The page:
History of Computer Viruses to 1989
Science fiction writer David Gerrold wrote “When H. Was One” and published it in 1972. In it, a computer program called “VIRUS” spreads from computer to computer, before it is finally killed by another program, appropriately called “VACCINE.” Just like communication satellites, moon landings, and waterbeds, science fiction predicted the future. The first program to actually spread from one computer to another appeared around the same time. The Creeper virus infected a system across the Arpanet, the network of computers that eventually became the Internet we know today.
Interestingly enough, the Reaper program designed to kill the Creeper virus was also a virus. The first wide-scale virus infection was Elk Cloner on the Apple II computer system in 1981. Since the Apple II kept it’s operating system on floppy disk, it was very easy to infect the system, and a surprisingly large number of viruses were written for Apple computers. Five years later, the first PC viruses began to appear, starting with The Pakistani Brain. It was written by a pair of brothers in Pakistan. 1987 saw the first boot-sector viruses, such as Yale, Ping Pong, and Stoned. Boot sector viruses infect a computer if an infected disk is left in the drive with the power off. The Jerusalem virus also appeared that same year, and was one of the first viruses to have a destructive payload—if the virus was running on Friday the 13th, it would ruin all executable files on the computer. Robert Tappan Morris made computer history in 1988. His computer worm was one of the first to exploit “Buffer Overrun” errors, and spread rapidly across the network.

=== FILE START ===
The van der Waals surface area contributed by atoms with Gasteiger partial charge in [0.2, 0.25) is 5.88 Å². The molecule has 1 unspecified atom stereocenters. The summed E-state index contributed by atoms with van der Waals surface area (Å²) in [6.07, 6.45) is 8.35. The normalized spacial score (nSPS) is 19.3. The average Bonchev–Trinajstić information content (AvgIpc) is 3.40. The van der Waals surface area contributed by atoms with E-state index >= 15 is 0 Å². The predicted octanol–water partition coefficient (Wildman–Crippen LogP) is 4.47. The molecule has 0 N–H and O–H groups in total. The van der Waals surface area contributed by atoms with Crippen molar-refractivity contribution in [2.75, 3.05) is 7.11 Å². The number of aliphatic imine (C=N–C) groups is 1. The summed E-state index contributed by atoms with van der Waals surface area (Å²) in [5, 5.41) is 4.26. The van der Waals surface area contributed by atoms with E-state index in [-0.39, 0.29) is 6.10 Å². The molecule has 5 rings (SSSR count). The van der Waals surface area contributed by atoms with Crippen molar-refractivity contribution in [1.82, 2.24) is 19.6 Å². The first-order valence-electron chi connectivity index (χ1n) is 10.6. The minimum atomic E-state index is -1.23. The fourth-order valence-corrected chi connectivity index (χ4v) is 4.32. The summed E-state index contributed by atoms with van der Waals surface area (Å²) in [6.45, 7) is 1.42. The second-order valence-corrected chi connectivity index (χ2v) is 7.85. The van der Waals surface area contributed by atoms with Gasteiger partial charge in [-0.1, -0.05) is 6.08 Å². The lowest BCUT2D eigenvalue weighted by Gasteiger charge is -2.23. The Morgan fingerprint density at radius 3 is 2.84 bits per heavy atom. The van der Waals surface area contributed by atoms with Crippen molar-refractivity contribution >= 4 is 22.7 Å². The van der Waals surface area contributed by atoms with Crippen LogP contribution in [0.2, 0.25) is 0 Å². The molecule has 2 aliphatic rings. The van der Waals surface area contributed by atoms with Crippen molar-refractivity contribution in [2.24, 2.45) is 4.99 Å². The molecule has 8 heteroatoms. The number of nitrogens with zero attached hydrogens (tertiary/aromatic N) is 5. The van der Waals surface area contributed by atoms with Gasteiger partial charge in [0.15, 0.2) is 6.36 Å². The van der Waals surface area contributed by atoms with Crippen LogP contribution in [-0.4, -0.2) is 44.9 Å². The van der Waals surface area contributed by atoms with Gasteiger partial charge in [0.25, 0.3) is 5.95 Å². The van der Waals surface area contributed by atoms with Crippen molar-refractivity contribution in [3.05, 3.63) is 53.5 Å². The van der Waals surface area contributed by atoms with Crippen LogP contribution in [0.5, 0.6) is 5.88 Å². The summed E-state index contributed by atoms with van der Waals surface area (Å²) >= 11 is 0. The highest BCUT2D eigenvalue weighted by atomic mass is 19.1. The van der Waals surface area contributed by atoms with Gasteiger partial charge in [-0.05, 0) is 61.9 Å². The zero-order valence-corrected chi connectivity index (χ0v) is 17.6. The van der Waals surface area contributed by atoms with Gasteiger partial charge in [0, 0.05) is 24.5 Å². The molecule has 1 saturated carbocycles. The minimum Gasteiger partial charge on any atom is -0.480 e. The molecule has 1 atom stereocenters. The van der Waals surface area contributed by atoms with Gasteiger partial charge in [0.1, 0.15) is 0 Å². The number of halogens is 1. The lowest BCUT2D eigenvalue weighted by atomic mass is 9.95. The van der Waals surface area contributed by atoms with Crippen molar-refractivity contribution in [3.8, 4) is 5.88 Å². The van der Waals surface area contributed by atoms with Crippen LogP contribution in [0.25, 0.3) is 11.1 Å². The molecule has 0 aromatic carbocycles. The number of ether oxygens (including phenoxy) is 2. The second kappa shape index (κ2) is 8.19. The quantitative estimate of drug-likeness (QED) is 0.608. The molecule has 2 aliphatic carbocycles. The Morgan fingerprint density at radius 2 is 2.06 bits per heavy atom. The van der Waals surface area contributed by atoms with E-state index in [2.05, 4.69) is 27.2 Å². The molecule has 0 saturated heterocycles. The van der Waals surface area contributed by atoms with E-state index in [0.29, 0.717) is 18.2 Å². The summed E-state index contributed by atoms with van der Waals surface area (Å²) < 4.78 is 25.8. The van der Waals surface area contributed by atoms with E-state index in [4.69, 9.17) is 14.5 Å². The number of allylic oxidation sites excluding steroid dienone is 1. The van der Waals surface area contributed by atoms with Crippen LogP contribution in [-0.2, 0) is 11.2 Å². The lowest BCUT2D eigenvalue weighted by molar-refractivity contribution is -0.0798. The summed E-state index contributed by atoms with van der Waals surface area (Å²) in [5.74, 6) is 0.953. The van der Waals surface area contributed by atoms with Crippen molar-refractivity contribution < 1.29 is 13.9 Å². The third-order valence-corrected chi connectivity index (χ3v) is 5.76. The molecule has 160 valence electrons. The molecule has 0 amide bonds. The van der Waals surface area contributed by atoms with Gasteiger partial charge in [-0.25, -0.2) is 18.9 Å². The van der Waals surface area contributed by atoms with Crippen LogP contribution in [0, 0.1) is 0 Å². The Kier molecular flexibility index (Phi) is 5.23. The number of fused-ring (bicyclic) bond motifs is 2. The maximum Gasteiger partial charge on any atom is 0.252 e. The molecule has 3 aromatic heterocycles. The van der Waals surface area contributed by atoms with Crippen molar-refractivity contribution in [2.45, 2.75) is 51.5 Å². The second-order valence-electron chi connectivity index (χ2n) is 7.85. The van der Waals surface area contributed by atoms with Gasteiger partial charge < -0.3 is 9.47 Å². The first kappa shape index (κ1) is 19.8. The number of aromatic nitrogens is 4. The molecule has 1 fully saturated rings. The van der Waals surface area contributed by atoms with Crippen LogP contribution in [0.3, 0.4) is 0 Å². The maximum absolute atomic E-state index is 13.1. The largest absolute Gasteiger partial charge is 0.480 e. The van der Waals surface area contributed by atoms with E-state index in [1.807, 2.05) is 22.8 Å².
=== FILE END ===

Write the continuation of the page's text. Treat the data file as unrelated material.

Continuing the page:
It would run multiple times on infected systems, eventually crowding out anything else on that system. The worm brought the Internet to it’s knees until it was found and removed.
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